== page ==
Four years ago, San Bernardino County Sheriff candidate Paul Schrader garnered a respectable number of votes despite late entry into the race and no money for conducting a real campaign. This campaign cycle he started early in hopes of raising money and name recognition. He had a great start.
But now there are reports of inner turmoil in his campaign. His campaign manager and chief strategist, John Wesley Nobles, quit altogether. He not only quit, but he also removed all mention of the campaign from his personal vehicle. Others, mostly those involved with local Tea Party groups, are also defecting.
The source of discontent is Schrader’s involvement with the Sovereign Citizens movement, a group designated by the Federal Bureau of Investigation as “domestic terrorists.” One group of sovereigns, known as the Posse Comitatus, was responsible for the murder of two United States Marshals many years ago.
Sovereigns believe they are under the rule of no one, meaning they do not have to follow many state laws or even the Constitution of the United States, but especially laws requiring licensure, such as driver’s licenses, and taxation, such as the Federal Income Tax. Key members of Schrader’s campaign staff identify themselves with the Sovereign movement, either officially or unofficially though acts and deeds. This includes his webmaster and several volunteers.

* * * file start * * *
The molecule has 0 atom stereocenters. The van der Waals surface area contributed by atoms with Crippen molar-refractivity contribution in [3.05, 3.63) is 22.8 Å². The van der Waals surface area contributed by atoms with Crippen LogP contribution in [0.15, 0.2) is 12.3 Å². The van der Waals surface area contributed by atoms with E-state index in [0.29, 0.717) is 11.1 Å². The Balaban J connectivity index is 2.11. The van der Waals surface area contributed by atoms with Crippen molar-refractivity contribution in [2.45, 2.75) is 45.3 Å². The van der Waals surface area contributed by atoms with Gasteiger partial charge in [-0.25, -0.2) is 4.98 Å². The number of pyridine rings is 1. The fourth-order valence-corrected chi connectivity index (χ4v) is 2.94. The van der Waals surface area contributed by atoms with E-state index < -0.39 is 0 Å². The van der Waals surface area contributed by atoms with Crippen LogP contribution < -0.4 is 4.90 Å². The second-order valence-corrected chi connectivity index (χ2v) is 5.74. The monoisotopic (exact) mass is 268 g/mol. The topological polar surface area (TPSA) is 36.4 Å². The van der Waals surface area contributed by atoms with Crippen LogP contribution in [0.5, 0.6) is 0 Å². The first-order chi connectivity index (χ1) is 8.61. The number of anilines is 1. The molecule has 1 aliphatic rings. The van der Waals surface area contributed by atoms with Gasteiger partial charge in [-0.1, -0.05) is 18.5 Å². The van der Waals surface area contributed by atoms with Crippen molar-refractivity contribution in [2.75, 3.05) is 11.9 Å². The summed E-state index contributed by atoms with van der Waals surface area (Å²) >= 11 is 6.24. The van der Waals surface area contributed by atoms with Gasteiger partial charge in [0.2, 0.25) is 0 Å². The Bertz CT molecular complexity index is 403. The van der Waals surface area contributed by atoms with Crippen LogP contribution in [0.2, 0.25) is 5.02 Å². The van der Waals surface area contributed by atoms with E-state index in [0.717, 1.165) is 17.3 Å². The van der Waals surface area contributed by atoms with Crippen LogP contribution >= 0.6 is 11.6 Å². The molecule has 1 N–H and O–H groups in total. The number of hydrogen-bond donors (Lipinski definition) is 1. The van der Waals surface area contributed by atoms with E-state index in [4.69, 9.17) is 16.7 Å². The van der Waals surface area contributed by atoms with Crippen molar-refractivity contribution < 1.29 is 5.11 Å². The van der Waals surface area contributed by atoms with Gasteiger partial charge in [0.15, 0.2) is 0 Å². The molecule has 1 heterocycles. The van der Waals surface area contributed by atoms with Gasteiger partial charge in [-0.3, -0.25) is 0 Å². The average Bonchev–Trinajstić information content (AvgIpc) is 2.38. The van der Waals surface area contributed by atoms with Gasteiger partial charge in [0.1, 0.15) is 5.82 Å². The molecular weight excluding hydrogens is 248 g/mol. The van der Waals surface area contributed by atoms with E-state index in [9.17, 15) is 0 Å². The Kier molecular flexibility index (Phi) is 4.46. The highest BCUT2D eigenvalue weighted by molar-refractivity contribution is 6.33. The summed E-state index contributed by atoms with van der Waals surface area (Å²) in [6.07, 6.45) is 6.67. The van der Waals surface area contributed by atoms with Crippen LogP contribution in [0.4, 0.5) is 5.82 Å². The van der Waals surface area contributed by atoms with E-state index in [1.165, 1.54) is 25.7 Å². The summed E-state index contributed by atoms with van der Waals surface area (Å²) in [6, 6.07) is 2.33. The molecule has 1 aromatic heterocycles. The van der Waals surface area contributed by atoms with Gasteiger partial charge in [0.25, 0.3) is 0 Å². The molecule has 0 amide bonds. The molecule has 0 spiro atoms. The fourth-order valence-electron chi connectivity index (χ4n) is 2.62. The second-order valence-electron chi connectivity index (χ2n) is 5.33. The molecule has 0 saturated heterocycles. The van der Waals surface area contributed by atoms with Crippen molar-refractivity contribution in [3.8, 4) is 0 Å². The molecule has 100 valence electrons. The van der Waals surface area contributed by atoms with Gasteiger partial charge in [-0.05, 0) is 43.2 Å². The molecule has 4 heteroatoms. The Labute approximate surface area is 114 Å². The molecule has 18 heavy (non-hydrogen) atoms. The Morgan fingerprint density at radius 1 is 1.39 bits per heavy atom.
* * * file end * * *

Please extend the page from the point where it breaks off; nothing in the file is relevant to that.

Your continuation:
In the past few weeks former supporters have noticed Schrader’s campaign reduced to casting aspersion through slurs and smears on a local blog run by a county corruption defendant. Schrader or a designate continues to post under a variety of pseudonyms praising himself and condemning his opponent and detractors, often using vulgar descriptions and untruthful accusations.
More recently, many have noticed the intensity in which the blog comments have become vitrol, with supporters making threats, challenging others to fight, and a wide array of disparaging unproven accusations against his main opponent. The campaign has gone so far downhill, election watchers are actually expecting Schrader to receive fewer votes or a lower percentage than four years ago.
The election is June 3. Besides for Schrader, Sheriff John McMahon and former deputy sheriff Cliff Harris are running for the top spot. If no one receives at least 50 percent of the vote plus one, a runoff will be held during the November General Election.